And this raises a bigger question about theory in general. A major subject for CR and for much of the work upon which it draws is the way in which capitalism devours and territorialises not only that which is external, but ostensibly adversarial forces (Fisher gives not only obvious examples such as the commodification of rebellion, but critiques the recent Paris student uprisings, and, more generally, the carnivalesque oppositional mass movements of recent times). So, while supposedly oppositional cultural products make transgression into a saleable commodity (as noted and exemplified by The Clash), we are all able to function immersed in the realm of capital and its ‘market Stalinist’ bureaucratic structures, and to bolster these structures through our every action, by individualistic disavowal, by Marxist false consciousness or Sartrean bad faith (and here I think also of the concept, from genocide studies, of ‘internal resistance’), which means that we internally tell ourselves that we do not ‘believe’ in bureaucratic administration or growth and consumption as the path to meaningful functionality, freedom or happiness, even as we enforce the structures and pursue the aims which they propose, and act to impose these upon others. But couldn’t the exact same criticism be made of works like these, in themselves?

In other words, to take one example, how has the existence of Žižek’s body of work changed the nature of resistance to the present world-system to make any actually-enacted praxis of resistance more meaningful than it would be had he never written (other than making us get a warm glow inside by reading them)? Despite the subtitle, proposed strategies of resistance in CR are thin on the ground. The final prescription, which could be described as neomodernism (as might Fisher’s position throughout) is an argument for the Left to subordinate the state to the public will (hence resurrecting that concept) – for a progressive return to a grand narrative at least as far as a systemic critique of Capital. However, despite my sympathy with the second part of this equation, the first fails to convince: to what extent is a public will identifiable as something detached from the structural conditions which give rise to majority desires, and isn’t there a certain resemblance here to an unquestioning ideology of ‘democracy’ which fails to recognise the tyranny of the ‘public will’ (if I may be permitted to employ that hoary old chestnut)?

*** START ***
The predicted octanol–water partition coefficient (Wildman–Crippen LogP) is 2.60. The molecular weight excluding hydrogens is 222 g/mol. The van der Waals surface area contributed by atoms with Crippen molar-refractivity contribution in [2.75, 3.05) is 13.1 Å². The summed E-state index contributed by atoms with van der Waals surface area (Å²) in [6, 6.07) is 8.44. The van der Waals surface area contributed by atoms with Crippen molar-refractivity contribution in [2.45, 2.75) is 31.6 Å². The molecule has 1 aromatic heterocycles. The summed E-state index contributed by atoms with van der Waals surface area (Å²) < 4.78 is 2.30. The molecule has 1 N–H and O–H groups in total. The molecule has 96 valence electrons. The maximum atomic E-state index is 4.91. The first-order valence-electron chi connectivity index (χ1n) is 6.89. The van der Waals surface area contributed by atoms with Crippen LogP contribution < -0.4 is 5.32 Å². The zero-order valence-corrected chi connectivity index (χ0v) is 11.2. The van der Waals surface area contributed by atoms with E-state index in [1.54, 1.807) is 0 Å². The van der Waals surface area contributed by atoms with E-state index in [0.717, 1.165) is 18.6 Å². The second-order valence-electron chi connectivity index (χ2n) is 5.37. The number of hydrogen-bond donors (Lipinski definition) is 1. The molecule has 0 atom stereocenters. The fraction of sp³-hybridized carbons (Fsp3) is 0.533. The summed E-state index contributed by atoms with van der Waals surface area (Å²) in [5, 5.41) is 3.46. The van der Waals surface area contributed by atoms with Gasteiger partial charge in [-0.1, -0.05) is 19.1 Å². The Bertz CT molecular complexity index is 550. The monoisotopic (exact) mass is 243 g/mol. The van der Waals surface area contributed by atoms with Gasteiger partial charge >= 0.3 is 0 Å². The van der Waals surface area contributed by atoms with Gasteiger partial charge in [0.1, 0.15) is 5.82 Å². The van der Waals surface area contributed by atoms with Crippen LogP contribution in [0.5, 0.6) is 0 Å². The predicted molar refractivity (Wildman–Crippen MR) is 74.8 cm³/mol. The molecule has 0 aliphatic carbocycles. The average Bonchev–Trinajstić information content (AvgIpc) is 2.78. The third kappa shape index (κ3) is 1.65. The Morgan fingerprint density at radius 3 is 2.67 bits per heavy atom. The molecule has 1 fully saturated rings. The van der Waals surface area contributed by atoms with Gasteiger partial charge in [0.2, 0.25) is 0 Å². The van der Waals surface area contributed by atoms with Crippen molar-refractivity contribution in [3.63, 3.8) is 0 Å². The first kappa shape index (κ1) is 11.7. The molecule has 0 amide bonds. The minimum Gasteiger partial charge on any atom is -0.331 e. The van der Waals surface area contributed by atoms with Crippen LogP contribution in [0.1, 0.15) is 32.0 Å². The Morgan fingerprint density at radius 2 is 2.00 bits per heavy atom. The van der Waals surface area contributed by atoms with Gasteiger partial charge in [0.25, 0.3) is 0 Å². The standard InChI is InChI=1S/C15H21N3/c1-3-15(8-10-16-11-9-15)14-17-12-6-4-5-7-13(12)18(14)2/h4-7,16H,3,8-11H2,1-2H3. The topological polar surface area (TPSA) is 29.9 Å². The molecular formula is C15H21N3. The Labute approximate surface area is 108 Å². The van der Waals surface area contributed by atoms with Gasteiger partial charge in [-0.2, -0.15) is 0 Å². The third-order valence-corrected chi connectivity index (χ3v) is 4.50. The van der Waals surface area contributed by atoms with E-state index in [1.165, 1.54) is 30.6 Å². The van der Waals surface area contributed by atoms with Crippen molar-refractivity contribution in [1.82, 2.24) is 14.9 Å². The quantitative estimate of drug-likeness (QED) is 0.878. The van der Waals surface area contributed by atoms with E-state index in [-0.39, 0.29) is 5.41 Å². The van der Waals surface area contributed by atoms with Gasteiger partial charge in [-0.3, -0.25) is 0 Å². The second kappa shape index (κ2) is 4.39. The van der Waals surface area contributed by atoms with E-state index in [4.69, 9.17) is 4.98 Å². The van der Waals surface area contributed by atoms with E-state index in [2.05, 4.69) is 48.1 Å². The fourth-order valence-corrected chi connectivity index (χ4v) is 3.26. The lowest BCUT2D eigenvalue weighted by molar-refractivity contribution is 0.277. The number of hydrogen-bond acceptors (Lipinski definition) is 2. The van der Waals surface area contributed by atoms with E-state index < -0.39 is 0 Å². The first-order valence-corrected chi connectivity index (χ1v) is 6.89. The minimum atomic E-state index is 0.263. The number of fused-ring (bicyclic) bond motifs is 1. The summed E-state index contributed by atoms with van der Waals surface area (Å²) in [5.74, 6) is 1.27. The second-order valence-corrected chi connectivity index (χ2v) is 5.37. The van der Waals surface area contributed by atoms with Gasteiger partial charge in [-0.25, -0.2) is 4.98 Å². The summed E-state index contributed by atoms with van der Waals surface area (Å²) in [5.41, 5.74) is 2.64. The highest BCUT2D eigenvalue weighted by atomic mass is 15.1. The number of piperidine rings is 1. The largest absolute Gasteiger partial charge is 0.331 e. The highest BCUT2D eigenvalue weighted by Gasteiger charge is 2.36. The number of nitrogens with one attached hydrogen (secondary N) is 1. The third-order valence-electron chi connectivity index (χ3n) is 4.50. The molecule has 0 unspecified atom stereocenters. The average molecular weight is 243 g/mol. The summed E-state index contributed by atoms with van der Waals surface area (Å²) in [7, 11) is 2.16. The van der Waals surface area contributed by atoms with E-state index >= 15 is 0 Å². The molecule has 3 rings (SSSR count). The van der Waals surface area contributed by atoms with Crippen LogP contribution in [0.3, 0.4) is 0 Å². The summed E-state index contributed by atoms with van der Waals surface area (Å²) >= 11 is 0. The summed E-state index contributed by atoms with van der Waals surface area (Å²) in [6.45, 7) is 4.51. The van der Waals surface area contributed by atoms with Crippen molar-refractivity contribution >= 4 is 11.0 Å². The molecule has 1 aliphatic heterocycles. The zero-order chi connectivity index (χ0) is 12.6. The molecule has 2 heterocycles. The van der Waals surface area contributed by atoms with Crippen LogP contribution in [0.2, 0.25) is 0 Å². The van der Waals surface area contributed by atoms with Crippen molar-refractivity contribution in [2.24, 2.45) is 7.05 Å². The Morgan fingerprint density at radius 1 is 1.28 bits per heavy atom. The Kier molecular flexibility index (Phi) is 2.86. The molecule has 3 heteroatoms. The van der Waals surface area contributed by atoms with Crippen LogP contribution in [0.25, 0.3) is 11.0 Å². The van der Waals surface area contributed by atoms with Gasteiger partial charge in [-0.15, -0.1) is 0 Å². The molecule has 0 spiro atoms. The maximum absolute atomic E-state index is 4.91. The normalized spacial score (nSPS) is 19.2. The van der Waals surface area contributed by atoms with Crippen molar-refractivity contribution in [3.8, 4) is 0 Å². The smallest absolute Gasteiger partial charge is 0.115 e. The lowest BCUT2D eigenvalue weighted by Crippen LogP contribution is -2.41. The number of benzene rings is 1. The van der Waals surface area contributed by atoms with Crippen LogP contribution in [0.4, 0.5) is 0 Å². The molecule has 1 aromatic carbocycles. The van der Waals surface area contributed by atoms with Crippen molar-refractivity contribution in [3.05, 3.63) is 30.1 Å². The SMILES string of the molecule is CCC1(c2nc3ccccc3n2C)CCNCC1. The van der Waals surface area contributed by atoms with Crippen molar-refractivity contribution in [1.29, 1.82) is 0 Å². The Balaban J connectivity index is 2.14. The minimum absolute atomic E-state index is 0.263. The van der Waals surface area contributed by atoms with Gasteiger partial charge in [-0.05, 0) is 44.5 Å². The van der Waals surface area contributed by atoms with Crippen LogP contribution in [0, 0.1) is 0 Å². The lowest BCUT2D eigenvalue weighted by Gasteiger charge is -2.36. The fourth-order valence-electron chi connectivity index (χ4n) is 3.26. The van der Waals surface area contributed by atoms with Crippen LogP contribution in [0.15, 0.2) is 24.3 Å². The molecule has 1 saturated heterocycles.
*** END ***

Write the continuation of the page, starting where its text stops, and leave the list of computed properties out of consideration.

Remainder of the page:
Fisher is hopeful that, although the response to the global financial crisis was undoubtedly a reassertion and strengthening of neoliberal practice, this epsiode has nonetheless discredited the discursive framework in which the system operates: neoliberalism can no longer be ‘an ideological project that has a confident forward momentum’ but one running on ‘inertial, dead defaults.’ In order to take advantage of this moment to occupy political terrain, the Left could, for example, promise to ‘deliver what neoliberalism signally failed to do: a massive reduction of bureaucracy.’ In regard to such strategies in concrete form, as a casual academic I particularly appreciated Fisher’s point that traditional strikes in the educational system are becoming meaningless, whereas a ‘strategic withdrawal of forms of labour which will only be noticed by management,’ a concerted refusal to carry out the endless stream of bureaucratic paper pushing chores demanded by the system, would actually constitute functional resistance (and Fisher seems to be pursuing these ideas 'on the ground' through the medium of conferences). Indeed, one of the pleasures of the book for me was the shock of recognition in Fisher’s grounded analysis of both the bureaucratic neoliberalisation of the post-disciplinary education system from a structural and labour perspective, and the attitude taken by many students (or should that be customers?), the ‘depressive hedonia’ and ‘post-lexianism’ which they live out in relation to their subject position as wired-in consumers of culture (the danger here, of course, is nostalgia for the good old days of patriarchal, hierarchical models of learning which focus solely on content not meaning – but I don’t think negotiating between these positions need be a zero-sum game).

But having said this, ‘offers no solutions’ is in itself, of course, a classic bastion of opposition to change – and indeed, it seems likely that, given the inevitable limitations of discursive horizons in lived experience, an alternative to late capitalism is unimaginable except as we begin to live it, to bring it in to being. In doing so, opening up a dialogue – particularly one which also proves a pleasurable and well-achieved model of the classic erudite, highbrow-lowbrow pleasure of cultural theory – is an act not to be sniffed at.

Wednesday, May 26, 2010

Wilkie Collins - Poor Miss Finch (1872)